Farm Rescue shifts to help farmers sickened by coronavirus

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Dan Erdmann/Farm Rescue

In this photo provided by Farm Rescue, volunteers plant crops on Paul Ivesdal's farm June 3, 2020 in Edmore, N.D. The wet spring offered only a tiny window for planting, so when Ivesdal fell ill to a coronavirus infection he knew the timing couldn't be worse. Thanks to Farm Rescue, Ivesdal got his crop in even as he was rushed to a hospital and spend eight days on a ventilator. The nonprofit organization's help meant that although Ivesdal spent a summer in rehabilitation to recover his walking ability and even now tires more easily, he'll be able to keep farming. (Dan Erdmann/Farm Rescue via AP)

The wet spring offered only a tiny window for planting, so when North Dakota farmer Paul Ivesdal fell ill with the coronavirus he knew the timing couldn't be worse.

The 63-year-old man knew if he didn't recover quickly and plant his crop of wheat, barley, canola and flax, it could mean an end to his decades of farming 2,300 acres (930 hectares) just south of the Canadian border. But his condition deteriorated and, due to the bad weather, even his neighbors had no time to help.

“We didn’t get some crop in," Ivesdal said. “It just got too late and started raining again."

That's when Farm Rescue stepped in. When Ivesdal was rushed to a hospital where he spent eight days on a ventilator, volunteers from the nonprofit planted his crops and made sure his farm would endure.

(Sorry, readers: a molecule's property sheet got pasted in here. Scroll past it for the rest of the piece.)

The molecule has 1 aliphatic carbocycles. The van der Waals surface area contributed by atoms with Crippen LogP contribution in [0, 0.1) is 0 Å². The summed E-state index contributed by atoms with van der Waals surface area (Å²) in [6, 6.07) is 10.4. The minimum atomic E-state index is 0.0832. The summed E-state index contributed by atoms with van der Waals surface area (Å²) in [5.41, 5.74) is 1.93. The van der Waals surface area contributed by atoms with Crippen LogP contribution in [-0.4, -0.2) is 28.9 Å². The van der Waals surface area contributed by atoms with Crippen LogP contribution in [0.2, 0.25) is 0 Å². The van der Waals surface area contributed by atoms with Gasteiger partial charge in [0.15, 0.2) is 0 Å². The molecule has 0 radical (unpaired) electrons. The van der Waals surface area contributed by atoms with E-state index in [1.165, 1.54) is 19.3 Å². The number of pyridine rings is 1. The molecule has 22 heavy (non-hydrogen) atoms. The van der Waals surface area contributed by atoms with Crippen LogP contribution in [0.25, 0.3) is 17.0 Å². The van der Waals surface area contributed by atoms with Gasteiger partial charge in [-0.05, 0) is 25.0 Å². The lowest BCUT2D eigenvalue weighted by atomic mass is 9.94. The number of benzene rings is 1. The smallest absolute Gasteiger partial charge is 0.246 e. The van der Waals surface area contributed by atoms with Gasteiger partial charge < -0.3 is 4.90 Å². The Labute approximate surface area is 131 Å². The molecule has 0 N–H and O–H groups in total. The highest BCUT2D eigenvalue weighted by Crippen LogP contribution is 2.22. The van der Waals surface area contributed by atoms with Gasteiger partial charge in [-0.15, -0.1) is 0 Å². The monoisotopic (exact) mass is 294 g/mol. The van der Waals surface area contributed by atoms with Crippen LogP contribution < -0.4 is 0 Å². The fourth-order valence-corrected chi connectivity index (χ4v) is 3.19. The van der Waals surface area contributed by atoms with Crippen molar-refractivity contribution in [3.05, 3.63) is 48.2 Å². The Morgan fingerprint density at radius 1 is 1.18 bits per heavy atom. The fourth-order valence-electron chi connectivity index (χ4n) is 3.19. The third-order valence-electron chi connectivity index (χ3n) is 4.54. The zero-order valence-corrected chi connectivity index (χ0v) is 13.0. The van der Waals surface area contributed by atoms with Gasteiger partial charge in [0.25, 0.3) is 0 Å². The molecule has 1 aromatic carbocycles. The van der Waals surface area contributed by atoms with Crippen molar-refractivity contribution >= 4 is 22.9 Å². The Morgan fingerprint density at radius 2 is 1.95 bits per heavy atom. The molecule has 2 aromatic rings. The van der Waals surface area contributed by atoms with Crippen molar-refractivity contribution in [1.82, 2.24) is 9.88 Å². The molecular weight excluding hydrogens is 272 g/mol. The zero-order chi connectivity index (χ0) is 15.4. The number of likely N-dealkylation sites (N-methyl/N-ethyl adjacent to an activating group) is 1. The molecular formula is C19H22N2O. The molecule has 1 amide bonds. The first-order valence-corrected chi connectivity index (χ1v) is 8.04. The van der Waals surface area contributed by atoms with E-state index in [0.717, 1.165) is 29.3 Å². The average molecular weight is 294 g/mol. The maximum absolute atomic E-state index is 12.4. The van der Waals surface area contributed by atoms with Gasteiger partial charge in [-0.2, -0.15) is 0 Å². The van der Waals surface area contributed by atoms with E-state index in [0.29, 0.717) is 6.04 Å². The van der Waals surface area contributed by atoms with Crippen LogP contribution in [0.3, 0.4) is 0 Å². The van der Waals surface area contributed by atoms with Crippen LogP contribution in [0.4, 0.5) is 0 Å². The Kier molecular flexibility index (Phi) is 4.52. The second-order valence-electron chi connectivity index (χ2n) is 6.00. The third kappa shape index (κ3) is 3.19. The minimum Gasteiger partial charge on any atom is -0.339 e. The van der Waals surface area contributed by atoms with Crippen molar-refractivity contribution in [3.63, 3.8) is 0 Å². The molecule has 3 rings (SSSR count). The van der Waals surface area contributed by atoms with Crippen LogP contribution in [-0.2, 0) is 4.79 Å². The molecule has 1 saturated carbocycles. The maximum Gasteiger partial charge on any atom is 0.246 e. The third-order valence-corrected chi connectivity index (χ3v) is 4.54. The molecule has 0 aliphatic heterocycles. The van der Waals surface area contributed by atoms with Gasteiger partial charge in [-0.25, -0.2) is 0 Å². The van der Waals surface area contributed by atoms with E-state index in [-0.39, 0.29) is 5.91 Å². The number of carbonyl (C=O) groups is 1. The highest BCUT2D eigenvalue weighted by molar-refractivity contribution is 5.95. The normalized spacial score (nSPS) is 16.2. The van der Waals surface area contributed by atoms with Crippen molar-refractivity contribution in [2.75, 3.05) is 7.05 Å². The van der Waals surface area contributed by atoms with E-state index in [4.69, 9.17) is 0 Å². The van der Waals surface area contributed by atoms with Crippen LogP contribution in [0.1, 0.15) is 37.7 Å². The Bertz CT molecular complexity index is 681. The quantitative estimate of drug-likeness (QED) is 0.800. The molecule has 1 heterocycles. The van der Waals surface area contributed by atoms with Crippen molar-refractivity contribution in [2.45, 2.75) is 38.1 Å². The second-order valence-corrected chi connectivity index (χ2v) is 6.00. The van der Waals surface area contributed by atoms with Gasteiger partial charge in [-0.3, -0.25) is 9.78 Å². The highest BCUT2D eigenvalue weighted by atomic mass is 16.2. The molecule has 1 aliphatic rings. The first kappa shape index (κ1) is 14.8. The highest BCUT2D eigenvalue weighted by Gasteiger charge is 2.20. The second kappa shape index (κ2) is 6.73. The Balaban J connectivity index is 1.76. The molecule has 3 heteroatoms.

Ivesdal spent the summer in rehabilitation, regaining the strength and ability to walk, and he said he tires more easily than before, but that he plans to continue working the land.

“If we wouldn’t have got what we did, I don’t know if I would have kept on farming,” he said. “I’d like to farm for a couple more years but if it wouldn’t have been for them we might have just decided to quit.”

The founder of Farm Rescue, Bill Gross, is a North Dakota native who grew up on a farm, but he did not follow in his parents footsteps. Gross went to college, became a pilot and has flown Boeing 747s for United Parcel Service for 27 years.

But in 2005, he launched Farm Rescue, inspired by the 1980s farm crisis that forced his parents to sell land and most of their cattle. He traveled to farm shows where he set up a card table and asked for donations. With help from a John Deere dealership, he bought a tractor and that first year provided assistance for 10 farming families.